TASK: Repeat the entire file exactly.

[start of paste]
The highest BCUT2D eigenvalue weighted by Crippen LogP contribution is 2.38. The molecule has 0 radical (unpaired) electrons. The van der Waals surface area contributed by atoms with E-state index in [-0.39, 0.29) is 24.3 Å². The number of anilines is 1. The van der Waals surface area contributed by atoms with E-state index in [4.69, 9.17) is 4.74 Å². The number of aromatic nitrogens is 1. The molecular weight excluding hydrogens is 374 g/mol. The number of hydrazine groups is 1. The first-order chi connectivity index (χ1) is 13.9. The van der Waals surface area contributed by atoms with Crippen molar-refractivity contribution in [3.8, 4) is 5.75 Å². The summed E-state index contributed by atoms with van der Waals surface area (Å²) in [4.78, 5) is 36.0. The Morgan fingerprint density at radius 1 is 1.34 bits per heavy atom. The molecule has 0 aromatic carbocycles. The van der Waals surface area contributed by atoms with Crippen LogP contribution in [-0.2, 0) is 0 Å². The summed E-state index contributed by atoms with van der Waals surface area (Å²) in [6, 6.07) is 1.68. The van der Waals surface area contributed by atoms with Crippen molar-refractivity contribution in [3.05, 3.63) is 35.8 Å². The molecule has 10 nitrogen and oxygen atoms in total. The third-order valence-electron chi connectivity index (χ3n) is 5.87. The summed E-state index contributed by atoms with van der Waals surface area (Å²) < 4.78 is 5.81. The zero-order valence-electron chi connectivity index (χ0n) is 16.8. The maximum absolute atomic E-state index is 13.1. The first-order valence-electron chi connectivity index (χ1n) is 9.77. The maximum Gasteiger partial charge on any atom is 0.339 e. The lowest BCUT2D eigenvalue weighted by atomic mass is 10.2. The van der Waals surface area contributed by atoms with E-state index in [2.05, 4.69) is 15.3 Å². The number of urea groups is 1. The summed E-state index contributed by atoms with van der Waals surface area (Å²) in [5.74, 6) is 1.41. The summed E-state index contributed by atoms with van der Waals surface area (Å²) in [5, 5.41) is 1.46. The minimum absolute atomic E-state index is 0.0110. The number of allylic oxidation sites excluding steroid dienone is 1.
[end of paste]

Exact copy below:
The highest BCUT2D eigenvalue weighted by Crippen LogP contribution is 2.38. The molecule has 0 radical (unpaired) electrons. The van der Waals surface area contributed by atoms with E-state index in [-0.39, 0.29) is 24.3 Å². The number of anilines is 1. The van der Waals surface area contributed by atoms with E-state index in [4.69, 9.17) is 4.74 Å². The number of aromatic nitrogens is 1. The molecular weight excluding hydrogens is 374 g/mol. The number of hydrazine groups is 1. The first-order chi connectivity index (χ1) is 13.9. The van der Waals surface area contributed by atoms with Crippen molar-refractivity contribution in [3.8, 4) is 5.75 Å². The summed E-state index contributed by atoms with van der Waals surface area (Å²) in [4.78, 5) is 36.0. The Morgan fingerprint density at radius 1 is 1.34 bits per heavy atom. The molecule has 0 aromatic carbocycles. The van der Waals surface area contributed by atoms with Crippen LogP contribution in [-0.2, 0) is 0 Å². The summed E-state index contributed by atoms with van der Waals surface area (Å²) in [6, 6.07) is 1.68. The van der Waals surface area contributed by atoms with Crippen molar-refractivity contribution in [3.05, 3.63) is 35.8 Å². The molecule has 10 nitrogen and oxygen atoms in total. The third-order valence-electron chi connectivity index (χ3n) is 5.87. The summed E-state index contributed by atoms with van der Waals surface area (Å²) < 4.78 is 5.81. The zero-order valence-electron chi connectivity index (χ0n) is 16.8. The maximum absolute atomic E-state index is 13.1. The first-order valence-electron chi connectivity index (χ1n) is 9.77. The maximum Gasteiger partial charge on any atom is 0.339 e. The lowest BCUT2D eigenvalue weighted by atomic mass is 10.2. The van der Waals surface area contributed by atoms with E-state index in [2.05, 4.69) is 15.3 Å². The number of urea groups is 1. The summed E-state index contributed by atoms with van der Waals surface area (Å²) in [5.74, 6) is 1.41. The summed E-state index contributed by atoms with van der Waals surface area (Å²) in [5, 5.41) is 1.46. The minimum absolute atomic E-state index is 0.0110. The number of allylic oxidation sites excluding steroid dienone is 1.